Silence of the Western Church


Around the world, people of faith are routinely denied the fundamental and inalienable human right to confess and express their faith according to the dictates of their conscience. In fact, according to recent Pew polling data, nearly 80 percentof the world’s population lives in religiously oppressive countries.

While the faces of persecution vary — Uyghur Muslims in China, Baha’i in Iran, Yezidi in Iraq, or Christians in Nigeria — the outcome remains the same: harassment, fear, imprisonment, and even death simply because of what a person believes.

Earlier this month, 21Wilberforce participated in a daylong summit hosted by the Institute on Religion and Democracy that focused careful attention on the persecution of Christians globally. The intent was not to ignore or minimize the levels of persecution experienced by other faith groups, but to hone in on the question, “Why don’t Christians care about Christians?”

Global persecution of Christians has risen in the past several years, and Christianity is identified as the most persecuted religion in the world. In the Middle East alone, the suffering of Christians is particularly severe. In 2003, for example, Iraq’s Christian population numbered 1.3 million; today, only 250,000 remain. In Syria, the number of Christians continues to decline as the country’s protracted civil war continues.

Yet, with some notable exceptions, the church in America has been largely silent about the crisis facing the church in Iraq and the broader Middle East. How can this be?

As Christians, we have a moral obligation to respond to those persecuted for their faith

Perhaps some fear being accused of “self-pleading” if they demand justice on behalf of their fellow Christians. Others may have been persuaded by the false narrative that religion in general (and Christianity in particular) is inherently oppressive — always the oppressor, never the oppressed.

These are flimsy objections at best, for we know it is the Christian pursuit of justice that animated the movement against slavery in the 18th century, led by William Wilberforce, and the civil rights movement in the 20th century, championed by the Reverend Martin Luther King, Jr. Christians have established respected universities and hospitals around the world. They run major feeding programs for the poor. The Salvation Army responds to every major humanitarian crisis in the world and does so in the name of Jesus. Mother Theresa helped the poorest of the poor in India out of a deep and abiding faith. Chuck Colson forged the trail on prison reform because of his faith in Jesus.

Imagine what the world would be like without Christians acting because of their faith. Indeed, if the church in the West fails to prioritize the plight of the church globally, it is naïve to expect government leaders will do so. Yet, too few in the American church seem burdened to the point of action for our suffering brethren overseas.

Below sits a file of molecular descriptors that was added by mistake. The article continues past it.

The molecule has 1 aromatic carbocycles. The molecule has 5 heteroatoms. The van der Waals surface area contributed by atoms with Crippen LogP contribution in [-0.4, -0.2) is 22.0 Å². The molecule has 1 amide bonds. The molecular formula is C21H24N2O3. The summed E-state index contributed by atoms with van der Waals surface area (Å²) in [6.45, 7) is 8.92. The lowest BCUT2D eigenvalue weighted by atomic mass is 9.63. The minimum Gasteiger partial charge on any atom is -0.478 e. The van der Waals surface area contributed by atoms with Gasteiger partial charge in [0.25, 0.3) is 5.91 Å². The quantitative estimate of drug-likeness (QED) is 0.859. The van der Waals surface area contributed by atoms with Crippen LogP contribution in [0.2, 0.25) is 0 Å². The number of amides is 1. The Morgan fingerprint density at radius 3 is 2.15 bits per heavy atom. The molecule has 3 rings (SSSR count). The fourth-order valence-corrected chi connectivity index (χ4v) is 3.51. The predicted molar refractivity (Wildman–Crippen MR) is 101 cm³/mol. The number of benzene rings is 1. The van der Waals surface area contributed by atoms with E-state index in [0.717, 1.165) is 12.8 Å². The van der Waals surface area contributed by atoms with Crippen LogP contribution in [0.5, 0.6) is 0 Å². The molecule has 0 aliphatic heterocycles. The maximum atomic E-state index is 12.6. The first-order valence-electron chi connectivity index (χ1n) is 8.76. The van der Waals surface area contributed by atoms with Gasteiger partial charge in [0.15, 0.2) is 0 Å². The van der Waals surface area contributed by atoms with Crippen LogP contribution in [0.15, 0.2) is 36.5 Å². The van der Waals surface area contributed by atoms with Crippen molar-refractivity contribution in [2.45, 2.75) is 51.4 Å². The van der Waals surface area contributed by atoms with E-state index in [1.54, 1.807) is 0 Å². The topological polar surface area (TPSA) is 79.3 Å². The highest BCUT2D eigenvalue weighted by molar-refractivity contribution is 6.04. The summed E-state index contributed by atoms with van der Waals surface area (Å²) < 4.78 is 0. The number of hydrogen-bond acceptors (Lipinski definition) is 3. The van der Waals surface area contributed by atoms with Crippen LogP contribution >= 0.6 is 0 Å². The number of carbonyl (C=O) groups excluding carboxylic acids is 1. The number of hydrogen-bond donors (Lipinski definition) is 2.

In his Letter from a Birmingham Jail, Dr. King addressed his fellow clergymen, speaking of his love for the church. Later, he admonished these same faith leaders: “I must honestly reiterate that I have been disappointed with the church…I felt we would be supported by the white church. I felt that the white ministers, priests, and rabbis of the South would be among our strongest allies. Instead, some have been outright opponents…all too many others have been more cautious than courageous and have remained silent.”

Could we not substitute a few words and be left with a similar critique today? Might the imprisoned Pakistani Christian lament, “I thought I would be supported by the church in the West?” Or, the fearful Coptic Christian cry, “I thought the ministers in America would be among our strongest allies?” Does the Iraqi nun ask, “Why isn’t the church in the West doing more?”

As Christians, we have a moral obligation to respond to those persecuted for their faith. Hebrews 13:3 tells us to “remember those in prison as if you were together with them in prison, and those who are mistreated as if you yourselves were suffering.” Remaining silent is simply not an option for Western Christians. The familiar quote, attributed to a friend of Christian apologist Dietrich Bonhoeffer, underscores this principle: “Silence in the face of evil is itself evil: God will not hold us guiltless. Not to speak is to speak. Not to act is to act.”

Take Action:

Watch and listen to remarks by Frank R. Wolf of 21Wilberforce at the IRD Global Christian Persecution Summit

Consider how you can help 21Wilberforce advocate on behalf of Iraqi Christians

Read Heirloom Love: Authentic Christianity for this Age of Persecution by Dominic Sputo

Take Action